April 16, 2014Chairman Royce, Ranking Member Engel to Lead Bipartisan Delegation to Ukraine Next Week
April 11, 2014Engel Statement on Administration’s Decision to Deny Visa to Iran UN Ambassador Appointee
April 10, 2014Engel Statement on UNSC Vote Authorizing Peacekeeping Mission in Central African Republic
April 9, 2014Engel Opening Statement at Subcommittee Hearing “Advancing U.S. Interests in the Western Hemisphere: The FY 2015 Foreign Affairs Budget”
April 9, 2014Engel, Conyers and 80 House Members Urge President to Stop Import of Military-Style Firearms
April 9, 2014Engel Opening Statement at Full Committee Hearing “U.S. Foreign Assistance in FY 2015: What are the Priorities, How Effective?”
April 7, 2014Engel Statement on Developments in Eastern Ukraine
April 7, 2014Engel Statement on 20th Anniversary of Rwandan Genocide
April 7, 2014Engel Statement on Indian Elections
April 6, 2014Engel Statement on Afghanistan Elections
Tuesday, September 11, 2012
Washington, DC – Congressman Howard L. Berman, the top Democrat on the House Foreign Affairs Committee, today hailed House passage of a resolution calling for Taiwan to be granted observer status at the International Civil Aviation Organization (ICAO), an international organization dedicated to ensuring safe and efficient air transportation around the globe.
To date, Taiwan has been excluded from meaningful participation in ICAO. This prevents Taiwan from remaining up-to-date on international aviation standards and denies them access to important technical assistance.
On the House floor, Berman made the case for Taiwan’s participation in the ICAO: “Taiwan has made every effort to comply with ICAO’s standards, but their continued exclusion not only hurts Taiwan—it puts the entire international aviation system at risk. Taiwan’s exclusion has prevented ICAO from developing a truly global strategy to address security threats.”
In recent months, Berman has advocated on behalf of the Taiwanese-American community at both the state and Federal level. In May, Berman compelled the California state government to change its online voter registration system to allow Taiwanese-Americans to list “Taiwan” as their country of birth, rather than “Taiwan, Province of China.” Additionally, in July, U.S. Homeland Security Department agreed, at Berman’s request, to change I-94 customs document reflecting “Taiwan” as Country of Citizenship, not “China (Taiwan)”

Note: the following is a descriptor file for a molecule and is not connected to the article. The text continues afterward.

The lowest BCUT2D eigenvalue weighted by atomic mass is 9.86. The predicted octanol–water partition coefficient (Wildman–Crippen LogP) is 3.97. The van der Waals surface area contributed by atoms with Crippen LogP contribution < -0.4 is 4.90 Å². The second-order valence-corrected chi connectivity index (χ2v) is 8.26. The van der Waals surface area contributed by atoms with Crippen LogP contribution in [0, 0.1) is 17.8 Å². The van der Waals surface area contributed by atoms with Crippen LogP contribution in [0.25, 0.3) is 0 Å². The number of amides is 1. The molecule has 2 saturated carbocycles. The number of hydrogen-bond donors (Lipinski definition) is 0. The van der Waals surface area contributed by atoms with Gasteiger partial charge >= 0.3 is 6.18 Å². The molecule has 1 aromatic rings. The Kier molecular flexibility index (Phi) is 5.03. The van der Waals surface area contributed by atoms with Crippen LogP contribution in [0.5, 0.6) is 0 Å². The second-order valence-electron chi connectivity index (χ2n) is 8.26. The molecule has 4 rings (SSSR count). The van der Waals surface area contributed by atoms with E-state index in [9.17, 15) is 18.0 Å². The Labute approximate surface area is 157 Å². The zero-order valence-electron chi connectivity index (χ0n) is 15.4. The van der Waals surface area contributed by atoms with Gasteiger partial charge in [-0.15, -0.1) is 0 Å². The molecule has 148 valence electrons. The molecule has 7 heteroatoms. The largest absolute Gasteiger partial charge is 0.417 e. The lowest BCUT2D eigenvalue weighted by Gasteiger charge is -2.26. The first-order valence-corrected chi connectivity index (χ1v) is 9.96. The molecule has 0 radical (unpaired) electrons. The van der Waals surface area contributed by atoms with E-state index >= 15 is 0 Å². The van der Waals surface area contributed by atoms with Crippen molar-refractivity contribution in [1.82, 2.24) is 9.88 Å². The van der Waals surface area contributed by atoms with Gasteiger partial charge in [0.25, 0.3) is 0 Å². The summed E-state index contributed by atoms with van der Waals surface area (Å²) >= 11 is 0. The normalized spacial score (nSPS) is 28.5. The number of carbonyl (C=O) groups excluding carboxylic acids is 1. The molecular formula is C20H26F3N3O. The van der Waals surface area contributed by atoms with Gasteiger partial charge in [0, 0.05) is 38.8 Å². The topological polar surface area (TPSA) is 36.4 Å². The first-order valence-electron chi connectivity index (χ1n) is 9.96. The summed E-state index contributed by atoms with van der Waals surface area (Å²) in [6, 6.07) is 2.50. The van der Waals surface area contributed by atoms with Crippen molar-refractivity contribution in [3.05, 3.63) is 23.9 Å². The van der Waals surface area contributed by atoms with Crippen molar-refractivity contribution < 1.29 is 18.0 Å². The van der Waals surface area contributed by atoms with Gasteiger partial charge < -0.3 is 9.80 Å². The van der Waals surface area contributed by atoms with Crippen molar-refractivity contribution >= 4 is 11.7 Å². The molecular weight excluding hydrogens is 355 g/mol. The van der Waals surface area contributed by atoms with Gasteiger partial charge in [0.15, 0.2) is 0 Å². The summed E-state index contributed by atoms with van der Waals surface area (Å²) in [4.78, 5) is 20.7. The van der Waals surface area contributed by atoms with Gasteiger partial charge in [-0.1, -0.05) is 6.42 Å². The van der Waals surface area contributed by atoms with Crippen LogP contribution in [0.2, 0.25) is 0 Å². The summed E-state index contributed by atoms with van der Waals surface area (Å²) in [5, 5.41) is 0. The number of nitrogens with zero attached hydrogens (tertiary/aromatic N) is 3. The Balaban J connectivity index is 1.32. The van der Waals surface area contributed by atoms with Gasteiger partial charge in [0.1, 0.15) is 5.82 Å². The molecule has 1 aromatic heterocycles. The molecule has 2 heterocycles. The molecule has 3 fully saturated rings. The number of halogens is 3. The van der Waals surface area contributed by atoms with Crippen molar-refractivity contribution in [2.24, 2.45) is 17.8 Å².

The full text of Berman’s statement on the House floor follow:
Mr. Speaker, I rise in strong support of S. Con. Res. 17, and I yield myself as much time as I may consume.
I’d like to thank the sponsor of this legislation, the Senator from New Jersey, Mr. Menendez and the Chairman of the Foreign Affairs Committee, Ms. Ros-Lehtinen, for their leadership on this issue.
This resolution expresses the sense of Congress that Taiwan should be accorded observer status in the International Civil Aviation Organization (ICAO) (pronounced Eye-Kay-Oh).
Taiwan has made significant progress in its economic and political development. Today, Taiwan is a leading trade partner of the United States and stands as a beacon of democracy in Asia.
However, Taiwan has been excluded from meaningful participation in ICAO, an international organization dedicated to ensuring safe and efficient air transportation around the globe.
Taiwan clearly deserves to be brought into the ICAO as an observer – a status specifically recognized under ICAO’s own rules.
Taiwan has jurisdiction over airspace comprising 176,000 square nautical miles and provides air traffic control services to over 1.3 million flights each year. It has the eighth largest airport in the world by cargo volume, and the eighteenth largest by the number of international passengers.
Taiwan’s exclusion from ICAO has impeded Taiwan’s efforts to maintain civil aviation practices that keep up with rapidly evolving international standards. It is unable to even contact ICAO for up-to-date information on aviation standards and norms. Nor can it receive ICAO’s technical assistance in implementing new regulations or participate in ICAO technical and academic seminars.
Despite these impediments, Taiwan has made every effort to comply with ICAO’s standards, but their continued exclusion not only hurts Taiwan—it puts the entire international aviation system at risk. Indeed, Taiwan’s exclusion has prevented ICAO from developing a truly global strategy to address security threats.
With this resolution, Congress calls on the international community to grant Taiwan observer status at the ICAO—not only to help Taiwan, but to ensure ICAO can fulfill its own mission and address threats to aviation security. We call on the U.S. government to take a leading role at ICAO to assist Taiwan in gaining that status, and look forward to working with our administration officials to track the development of these efforts.
I urge my colleagues to support this resolution and I reserve the balance of my time.